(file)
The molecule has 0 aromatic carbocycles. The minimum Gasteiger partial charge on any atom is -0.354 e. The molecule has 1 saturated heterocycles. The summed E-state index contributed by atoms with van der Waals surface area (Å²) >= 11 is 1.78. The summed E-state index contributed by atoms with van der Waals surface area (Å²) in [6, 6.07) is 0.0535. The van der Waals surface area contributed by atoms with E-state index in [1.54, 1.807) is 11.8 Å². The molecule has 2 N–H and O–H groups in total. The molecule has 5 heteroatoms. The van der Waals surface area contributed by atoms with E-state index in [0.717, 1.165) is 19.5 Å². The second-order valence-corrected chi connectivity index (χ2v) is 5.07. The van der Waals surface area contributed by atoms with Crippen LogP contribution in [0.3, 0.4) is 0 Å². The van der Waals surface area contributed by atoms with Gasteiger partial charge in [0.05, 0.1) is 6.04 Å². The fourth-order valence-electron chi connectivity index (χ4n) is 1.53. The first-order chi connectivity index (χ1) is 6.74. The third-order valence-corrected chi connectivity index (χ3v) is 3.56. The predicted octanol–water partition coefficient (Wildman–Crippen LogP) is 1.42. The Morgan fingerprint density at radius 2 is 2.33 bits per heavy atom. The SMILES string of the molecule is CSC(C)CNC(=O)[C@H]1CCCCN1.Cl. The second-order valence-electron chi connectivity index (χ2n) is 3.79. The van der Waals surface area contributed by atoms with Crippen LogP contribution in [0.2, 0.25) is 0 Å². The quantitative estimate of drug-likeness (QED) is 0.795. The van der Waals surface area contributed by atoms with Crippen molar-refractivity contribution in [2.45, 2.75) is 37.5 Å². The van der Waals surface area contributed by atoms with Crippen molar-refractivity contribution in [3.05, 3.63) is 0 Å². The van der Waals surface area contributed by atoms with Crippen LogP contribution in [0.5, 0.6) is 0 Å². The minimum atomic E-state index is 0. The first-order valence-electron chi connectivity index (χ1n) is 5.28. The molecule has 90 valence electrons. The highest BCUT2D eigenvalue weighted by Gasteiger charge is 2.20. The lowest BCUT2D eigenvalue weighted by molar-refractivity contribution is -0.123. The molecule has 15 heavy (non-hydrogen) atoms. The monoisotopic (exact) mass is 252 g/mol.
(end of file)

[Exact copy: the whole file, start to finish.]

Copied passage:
The molecule has 0 aromatic carbocycles. The minimum Gasteiger partial charge on any atom is -0.354 e. The molecule has 1 saturated heterocycles. The summed E-state index contributed by atoms with van der Waals surface area (Å²) >= 11 is 1.78. The summed E-state index contributed by atoms with van der Waals surface area (Å²) in [6, 6.07) is 0.0535. The van der Waals surface area contributed by atoms with E-state index in [1.54, 1.807) is 11.8 Å². The molecule has 2 N–H and O–H groups in total. The molecule has 5 heteroatoms. The van der Waals surface area contributed by atoms with E-state index in [0.717, 1.165) is 19.5 Å². The second-order valence-corrected chi connectivity index (χ2v) is 5.07. The van der Waals surface area contributed by atoms with Crippen LogP contribution in [0.3, 0.4) is 0 Å². The van der Waals surface area contributed by atoms with Gasteiger partial charge in [0.05, 0.1) is 6.04 Å². The fourth-order valence-electron chi connectivity index (χ4n) is 1.53. The first-order chi connectivity index (χ1) is 6.74. The third-order valence-corrected chi connectivity index (χ3v) is 3.56. The predicted octanol–water partition coefficient (Wildman–Crippen LogP) is 1.42. The Morgan fingerprint density at radius 2 is 2.33 bits per heavy atom. The SMILES string of the molecule is CSC(C)CNC(=O)[C@H]1CCCCN1.Cl. The second-order valence-electron chi connectivity index (χ2n) is 3.79. The van der Waals surface area contributed by atoms with Crippen LogP contribution in [0.2, 0.25) is 0 Å². The quantitative estimate of drug-likeness (QED) is 0.795. The van der Waals surface area contributed by atoms with Crippen molar-refractivity contribution in [2.45, 2.75) is 37.5 Å². The van der Waals surface area contributed by atoms with Crippen molar-refractivity contribution in [3.05, 3.63) is 0 Å². The van der Waals surface area contributed by atoms with Crippen LogP contribution in [0.5, 0.6) is 0 Å². The minimum atomic E-state index is 0. The first-order valence-electron chi connectivity index (χ1n) is 5.28. The molecule has 90 valence electrons. The highest BCUT2D eigenvalue weighted by Gasteiger charge is 2.20. The lowest BCUT2D eigenvalue weighted by molar-refractivity contribution is -0.123. The molecule has 15 heavy (non-hydrogen) atoms. The monoisotopic (exact) mass is 252 g/mol.